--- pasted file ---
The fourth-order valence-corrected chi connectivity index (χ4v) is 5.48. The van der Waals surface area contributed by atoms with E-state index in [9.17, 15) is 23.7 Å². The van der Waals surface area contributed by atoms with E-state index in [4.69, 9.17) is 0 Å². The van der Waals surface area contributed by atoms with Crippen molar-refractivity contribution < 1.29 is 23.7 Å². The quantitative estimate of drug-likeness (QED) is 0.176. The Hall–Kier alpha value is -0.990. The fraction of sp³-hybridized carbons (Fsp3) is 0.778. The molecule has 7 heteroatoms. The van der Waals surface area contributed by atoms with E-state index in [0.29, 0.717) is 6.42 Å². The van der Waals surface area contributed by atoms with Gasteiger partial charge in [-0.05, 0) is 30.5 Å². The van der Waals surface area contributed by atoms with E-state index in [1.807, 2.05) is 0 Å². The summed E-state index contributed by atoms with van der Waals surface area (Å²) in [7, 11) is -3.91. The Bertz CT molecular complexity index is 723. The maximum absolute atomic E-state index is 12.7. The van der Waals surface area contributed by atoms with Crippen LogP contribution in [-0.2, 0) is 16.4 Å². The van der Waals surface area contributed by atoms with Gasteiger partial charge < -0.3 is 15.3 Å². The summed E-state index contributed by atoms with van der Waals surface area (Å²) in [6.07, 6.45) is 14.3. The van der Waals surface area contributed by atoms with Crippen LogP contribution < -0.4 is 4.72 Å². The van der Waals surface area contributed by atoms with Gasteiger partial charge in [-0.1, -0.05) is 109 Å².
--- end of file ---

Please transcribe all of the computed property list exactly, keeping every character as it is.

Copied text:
The fourth-order valence-corrected chi connectivity index (χ4v) is 5.48. The van der Waals surface area contributed by atoms with E-state index in [9.17, 15) is 23.7 Å². The van der Waals surface area contributed by atoms with E-state index in [4.69, 9.17) is 0 Å². The van der Waals surface area contributed by atoms with Crippen molar-refractivity contribution < 1.29 is 23.7 Å². The quantitative estimate of drug-likeness (QED) is 0.176. The Hall–Kier alpha value is -0.990. The fraction of sp³-hybridized carbons (Fsp3) is 0.778. The molecule has 7 heteroatoms. The van der Waals surface area contributed by atoms with E-state index in [0.29, 0.717) is 6.42 Å². The van der Waals surface area contributed by atoms with Gasteiger partial charge in [-0.05, 0) is 30.5 Å². The van der Waals surface area contributed by atoms with E-state index in [1.807, 2.05) is 0 Å². The summed E-state index contributed by atoms with van der Waals surface area (Å²) in [7, 11) is -3.91. The Bertz CT molecular complexity index is 723. The maximum absolute atomic E-state index is 12.7. The van der Waals surface area contributed by atoms with Crippen LogP contribution in [-0.2, 0) is 16.4 Å². The van der Waals surface area contributed by atoms with Gasteiger partial charge < -0.3 is 15.3 Å². The summed E-state index contributed by atoms with van der Waals surface area (Å²) in [6.07, 6.45) is 14.3. The van der Waals surface area contributed by atoms with Crippen LogP contribution < -0.4 is 4.72 Å². The van der Waals surface area contributed by atoms with Gasteiger partial charge in [-0.1, -0.05) is 109 Å².